Founded in 1948, BIR was the first federation to support the interests of the recycling industry on an international scale. Today, BIR represents over 850 member companies from the private sector and 40 national associations in more than 70 countries. Together, these members form the largest international recycling federation.
The federation provides a dynamic forum for its members to share their knowledge and experience. It serves as a platform to establish successful business relations and to promote recycling among other industrial sectors and policy makers.
BIR is a non-profit organisation under Belgian law. Their statutes (Articles of Association) and Internal Regulations were revised and approved in October 2010. The registered office is currently headquartered in Brussels, Belgium.
The Bureau of International Recycling promotes materials recycling and facilitates free and fair trade of recyclables in a sustainable and competitive world economy.
Other key goals of BIR and its members are:
- To speak as one voice representing the international recycling industries globally;
- To raise public awareness of their economic and environmental contributions such as the reduction of energy consumption and of greenhouse emissions;
- To promote free trade, the environmentally sound management of resources and the use of recycled materials worldwide;
- To encourage manufacturers to design products with a better understanding of the possibilities for recycling;
- To provide its members with a proper forum to discuss issues of importance to the international recycling community;
- To provide its members, through arbitration, with a fast and efficient means to resolve commercial disputes.
Areas of Work
BIR offers its members timely information about the international recycling markets, their legislative context and the latest technologies. Its work is structured according to the following commodity divisions:
and commodity committies
A Word from BIR President Björn Grufman
Clearly, 2011 was a year in which many momentous events occurred around the globe. And for the recycling industry, it was the year in which, after decades of lobbying, we were finally given the possibility within Europe of extracting ourselves from the waste regime. End-of-waste criteria have already been introduced for iron, steel and aluminium scrap, and the industry’s efforts to secure a similar result for copper and recovered paper are well advanced at the time of writing. In the future, we might see similar legislative developments in other BIR member countries and regions of the world.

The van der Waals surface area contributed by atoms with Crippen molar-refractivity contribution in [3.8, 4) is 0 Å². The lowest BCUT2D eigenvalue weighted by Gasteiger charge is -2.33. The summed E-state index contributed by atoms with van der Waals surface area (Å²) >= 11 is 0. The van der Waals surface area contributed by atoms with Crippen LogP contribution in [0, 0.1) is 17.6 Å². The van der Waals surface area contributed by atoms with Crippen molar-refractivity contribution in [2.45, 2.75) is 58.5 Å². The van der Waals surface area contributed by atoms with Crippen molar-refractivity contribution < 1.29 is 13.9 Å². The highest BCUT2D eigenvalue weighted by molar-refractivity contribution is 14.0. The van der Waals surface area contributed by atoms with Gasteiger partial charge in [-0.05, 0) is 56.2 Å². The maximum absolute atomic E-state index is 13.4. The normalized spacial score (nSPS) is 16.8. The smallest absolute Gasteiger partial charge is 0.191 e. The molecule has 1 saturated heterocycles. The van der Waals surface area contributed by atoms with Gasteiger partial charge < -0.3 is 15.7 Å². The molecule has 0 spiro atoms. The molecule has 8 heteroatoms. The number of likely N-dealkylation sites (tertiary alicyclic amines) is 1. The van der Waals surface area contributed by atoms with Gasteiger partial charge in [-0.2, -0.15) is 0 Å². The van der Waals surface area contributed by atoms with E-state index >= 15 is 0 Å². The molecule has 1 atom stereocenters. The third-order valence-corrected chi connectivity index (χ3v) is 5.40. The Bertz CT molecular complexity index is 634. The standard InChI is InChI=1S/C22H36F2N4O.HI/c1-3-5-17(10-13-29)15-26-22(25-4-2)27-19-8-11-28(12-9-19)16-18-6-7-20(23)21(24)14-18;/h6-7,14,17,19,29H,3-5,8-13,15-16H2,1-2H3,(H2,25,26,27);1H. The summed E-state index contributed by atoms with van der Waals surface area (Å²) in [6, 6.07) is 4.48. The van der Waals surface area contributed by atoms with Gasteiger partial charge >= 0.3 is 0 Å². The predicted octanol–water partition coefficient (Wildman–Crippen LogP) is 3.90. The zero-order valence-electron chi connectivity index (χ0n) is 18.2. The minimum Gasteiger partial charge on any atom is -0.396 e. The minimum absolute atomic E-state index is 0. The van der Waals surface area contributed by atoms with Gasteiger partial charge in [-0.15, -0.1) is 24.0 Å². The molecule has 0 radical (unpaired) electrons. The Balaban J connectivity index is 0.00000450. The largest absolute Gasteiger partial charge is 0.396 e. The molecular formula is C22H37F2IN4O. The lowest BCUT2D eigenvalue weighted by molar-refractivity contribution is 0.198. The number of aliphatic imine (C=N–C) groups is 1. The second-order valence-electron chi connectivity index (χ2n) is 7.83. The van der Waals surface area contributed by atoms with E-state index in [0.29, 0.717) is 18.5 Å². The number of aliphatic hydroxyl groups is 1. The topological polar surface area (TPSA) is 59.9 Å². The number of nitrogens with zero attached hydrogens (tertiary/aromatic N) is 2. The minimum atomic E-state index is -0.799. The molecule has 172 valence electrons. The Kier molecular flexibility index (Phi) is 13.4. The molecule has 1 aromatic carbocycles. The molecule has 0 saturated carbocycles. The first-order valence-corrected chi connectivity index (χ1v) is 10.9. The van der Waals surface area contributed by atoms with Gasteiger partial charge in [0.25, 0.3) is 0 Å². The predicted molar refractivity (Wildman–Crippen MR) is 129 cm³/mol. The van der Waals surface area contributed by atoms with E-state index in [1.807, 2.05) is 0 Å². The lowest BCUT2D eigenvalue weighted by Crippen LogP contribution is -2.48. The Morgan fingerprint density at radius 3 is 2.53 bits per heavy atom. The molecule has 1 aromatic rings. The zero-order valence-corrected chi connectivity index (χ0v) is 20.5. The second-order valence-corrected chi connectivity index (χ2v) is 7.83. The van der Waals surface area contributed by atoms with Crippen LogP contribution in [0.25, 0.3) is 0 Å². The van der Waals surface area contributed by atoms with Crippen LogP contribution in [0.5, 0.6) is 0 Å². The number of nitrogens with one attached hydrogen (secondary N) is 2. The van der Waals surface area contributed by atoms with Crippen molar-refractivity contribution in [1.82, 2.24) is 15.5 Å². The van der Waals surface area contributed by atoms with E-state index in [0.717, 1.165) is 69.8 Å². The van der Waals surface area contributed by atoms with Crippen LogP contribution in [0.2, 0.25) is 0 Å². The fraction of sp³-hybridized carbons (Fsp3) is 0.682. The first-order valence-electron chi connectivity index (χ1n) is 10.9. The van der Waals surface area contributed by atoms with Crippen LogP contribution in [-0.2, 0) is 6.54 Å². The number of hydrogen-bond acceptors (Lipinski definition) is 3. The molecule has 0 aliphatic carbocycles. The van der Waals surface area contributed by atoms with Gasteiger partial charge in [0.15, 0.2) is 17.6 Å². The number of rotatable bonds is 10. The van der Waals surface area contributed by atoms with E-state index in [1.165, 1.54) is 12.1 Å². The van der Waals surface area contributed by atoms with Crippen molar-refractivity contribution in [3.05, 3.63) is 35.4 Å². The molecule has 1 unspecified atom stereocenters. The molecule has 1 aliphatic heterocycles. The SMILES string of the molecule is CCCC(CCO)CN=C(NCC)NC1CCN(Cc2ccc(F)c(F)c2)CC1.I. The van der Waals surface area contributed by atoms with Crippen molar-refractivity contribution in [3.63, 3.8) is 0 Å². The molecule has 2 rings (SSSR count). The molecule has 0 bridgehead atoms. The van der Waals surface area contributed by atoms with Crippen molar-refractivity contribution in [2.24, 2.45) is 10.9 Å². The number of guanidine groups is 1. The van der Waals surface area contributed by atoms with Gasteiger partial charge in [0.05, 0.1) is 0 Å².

I am very proud of having been elected President of BIR in Singapore last May. I have had the privilege of holding representative positions within BIR for many years, and also of being its Treasurer between 2008 and 2011. That experience has given me an extensive knowledge of our organisation, and I believe that I understand what is expected by our members.
With great humility, and together with members of the Executive Committee and the rest of BIR’s leadership, I am dedicating myself to furthering the development of our organisation. BIR is the world organisation for the recycling industry. I believe that we have a very important task in continuing the good work, mainly through our secretariat in Brussels, to secure recognition from global society for our role as the organisation representing “the future leading raw material suppliers”.
BIR has many important member organisations in many countries throughout the world that are actively contributing to making BIR the voice of the global recycling industry.
BIR was formed more than 60 years ago and, over the intervening decades, has been developed by a host of highly-talented recycling industry representatives. As President, I recognise that I have the responsibility to ensure the continuation of that development: for example, we need to increase our membership; we need to expand that membership to other parts of the world; and we need to ensure BIR’s leadership ranks contain representatives from as many different regions of the world as possible.
The global recycling industry must be allowed the scope to develop - and with a healthy measure of profitability - in order to continue to make its important contribution to the sustainable society of the future. If the leaders of the world are provided with information that underlines the importance of our industry and therefore appreciate the need to encourage its development, our vital role in this sustainable society of the future will be assured.
We shall make BIR the natural voice of the industry. We shall continue to develop our Conventions as the best networking opportunities available to the industry. We shall provide our membership with accurate and highly useful information. And above all, we shall continue to support our members wherever our help is needed.